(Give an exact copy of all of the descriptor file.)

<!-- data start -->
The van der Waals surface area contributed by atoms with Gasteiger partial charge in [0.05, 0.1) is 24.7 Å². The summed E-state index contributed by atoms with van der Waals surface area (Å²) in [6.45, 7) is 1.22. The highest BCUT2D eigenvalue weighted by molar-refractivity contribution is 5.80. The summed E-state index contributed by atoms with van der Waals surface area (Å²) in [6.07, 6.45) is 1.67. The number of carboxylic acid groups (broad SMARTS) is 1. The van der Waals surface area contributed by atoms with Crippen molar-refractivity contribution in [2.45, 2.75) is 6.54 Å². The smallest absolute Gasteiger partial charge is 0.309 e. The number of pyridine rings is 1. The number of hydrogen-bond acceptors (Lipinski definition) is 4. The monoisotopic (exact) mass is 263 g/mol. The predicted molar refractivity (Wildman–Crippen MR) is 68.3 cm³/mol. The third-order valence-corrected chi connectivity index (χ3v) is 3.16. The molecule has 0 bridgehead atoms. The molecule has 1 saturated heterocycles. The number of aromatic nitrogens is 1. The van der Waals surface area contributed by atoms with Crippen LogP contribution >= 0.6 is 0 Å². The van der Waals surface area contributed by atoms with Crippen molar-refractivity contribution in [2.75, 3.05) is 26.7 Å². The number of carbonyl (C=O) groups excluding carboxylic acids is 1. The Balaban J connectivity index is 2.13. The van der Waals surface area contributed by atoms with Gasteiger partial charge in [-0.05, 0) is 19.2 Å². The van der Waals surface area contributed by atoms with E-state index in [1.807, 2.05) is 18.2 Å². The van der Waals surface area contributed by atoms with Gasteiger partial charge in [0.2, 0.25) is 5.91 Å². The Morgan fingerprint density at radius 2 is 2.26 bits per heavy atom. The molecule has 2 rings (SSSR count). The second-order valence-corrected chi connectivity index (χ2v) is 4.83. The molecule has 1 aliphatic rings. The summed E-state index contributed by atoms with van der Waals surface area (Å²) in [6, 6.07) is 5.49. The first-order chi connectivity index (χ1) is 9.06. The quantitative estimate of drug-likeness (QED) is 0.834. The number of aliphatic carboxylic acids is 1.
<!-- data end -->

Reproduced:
The van der Waals surface area contributed by atoms with Gasteiger partial charge in [0.05, 0.1) is 24.7 Å². The summed E-state index contributed by atoms with van der Waals surface area (Å²) in [6.45, 7) is 1.22. The highest BCUT2D eigenvalue weighted by molar-refractivity contribution is 5.80. The summed E-state index contributed by atoms with van der Waals surface area (Å²) in [6.07, 6.45) is 1.67. The number of carboxylic acid groups (broad SMARTS) is 1. The van der Waals surface area contributed by atoms with Crippen molar-refractivity contribution in [2.45, 2.75) is 6.54 Å². The smallest absolute Gasteiger partial charge is 0.309 e. The number of pyridine rings is 1. The number of hydrogen-bond acceptors (Lipinski definition) is 4. The monoisotopic (exact) mass is 263 g/mol. The predicted molar refractivity (Wildman–Crippen MR) is 68.3 cm³/mol. The third-order valence-corrected chi connectivity index (χ3v) is 3.16. The molecule has 0 bridgehead atoms. The molecule has 1 saturated heterocycles. The number of aromatic nitrogens is 1. The van der Waals surface area contributed by atoms with Crippen LogP contribution >= 0.6 is 0 Å². The van der Waals surface area contributed by atoms with Crippen molar-refractivity contribution in [2.75, 3.05) is 26.7 Å². The number of carbonyl (C=O) groups excluding carboxylic acids is 1. The Balaban J connectivity index is 2.13. The van der Waals surface area contributed by atoms with Gasteiger partial charge in [-0.05, 0) is 19.2 Å². The van der Waals surface area contributed by atoms with E-state index in [1.807, 2.05) is 18.2 Å². The van der Waals surface area contributed by atoms with Gasteiger partial charge in [0.2, 0.25) is 5.91 Å². The Morgan fingerprint density at radius 2 is 2.26 bits per heavy atom. The molecule has 2 rings (SSSR count). The second-order valence-corrected chi connectivity index (χ2v) is 4.83. The molecule has 1 aliphatic rings. The summed E-state index contributed by atoms with van der Waals surface area (Å²) in [6, 6.07) is 5.49. The first-order chi connectivity index (χ1) is 9.06. The quantitative estimate of drug-likeness (QED) is 0.834. The number of aliphatic carboxylic acids is 1.